also, what KIND of malpractice insurance? important to know.

 

I was definitely planning on negotiating for more PTO. I know 2 days is ridiculous, even 2 weeks is subpar.

 

I'm not sure what kind of insurance but I will ask. Thank you.

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The following things would cause an issue for me:

 

- 50 hours per week (recipe for burnout)

- 24-28 patients per 8 hour shift, 5 days per week (recipe for burnout)

- Training salary when you have a ton of debt from PA school

- 2 days PTO per year (recipe for burnout)

 

I work at an IM practice in a big metro area in Arizona. We've been looking for another PA (though I heard on Friday that we may have filled the position). I could ask if you'd like.

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The following things would cause an issue for me:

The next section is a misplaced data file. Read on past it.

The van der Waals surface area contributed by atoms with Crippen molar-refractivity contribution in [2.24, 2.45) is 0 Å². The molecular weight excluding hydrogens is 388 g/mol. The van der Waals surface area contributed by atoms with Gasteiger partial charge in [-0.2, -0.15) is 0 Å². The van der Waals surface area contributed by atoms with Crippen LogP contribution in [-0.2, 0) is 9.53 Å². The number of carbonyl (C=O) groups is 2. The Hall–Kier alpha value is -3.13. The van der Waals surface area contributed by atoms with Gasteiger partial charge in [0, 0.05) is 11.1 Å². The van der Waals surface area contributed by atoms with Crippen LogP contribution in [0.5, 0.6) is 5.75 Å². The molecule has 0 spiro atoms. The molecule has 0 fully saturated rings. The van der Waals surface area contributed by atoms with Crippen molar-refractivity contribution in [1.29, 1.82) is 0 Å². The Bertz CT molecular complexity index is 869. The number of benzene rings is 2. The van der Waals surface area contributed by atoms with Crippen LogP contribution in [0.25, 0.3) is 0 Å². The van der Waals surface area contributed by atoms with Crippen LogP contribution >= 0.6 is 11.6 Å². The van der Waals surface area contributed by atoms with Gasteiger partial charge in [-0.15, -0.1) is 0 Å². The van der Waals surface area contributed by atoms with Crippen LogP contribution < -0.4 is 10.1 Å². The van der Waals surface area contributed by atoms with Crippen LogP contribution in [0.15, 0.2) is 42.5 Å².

- 50 hours per week (recipe for burnout)

- 24-28 patients per 8 hour shift, 5 days per week (recipe for burnout)

- Training salary when you have a ton of debt from PA school

- 2 days PTO per year (recipe for burnout)

 

I work at an IM practice in a big metro area in Arizona. We've been looking for another PA (though I heard on Friday that we may have filled the position). I could ask if you'd like.

 

Yes please!! Feel free to PM me. If I can negotiate NM down to 40 hours per week, would it be a good offer?

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  • 2 weeks later...

Both of these offers seem a bit predatory to me.  You realize that 92k at 50 hours a week is 35$ an hour (less considering it is OT work.....). RNs make that much at good gig.  Unless that per patient bonus is gonna push you up to at least 10$ per hour it is still not a good offer.  Personally, I would keep looking seeing as you are not trying to get into a hard to work in specialty.  There a TONS of jobs offering better than this and you seem open to location/specialty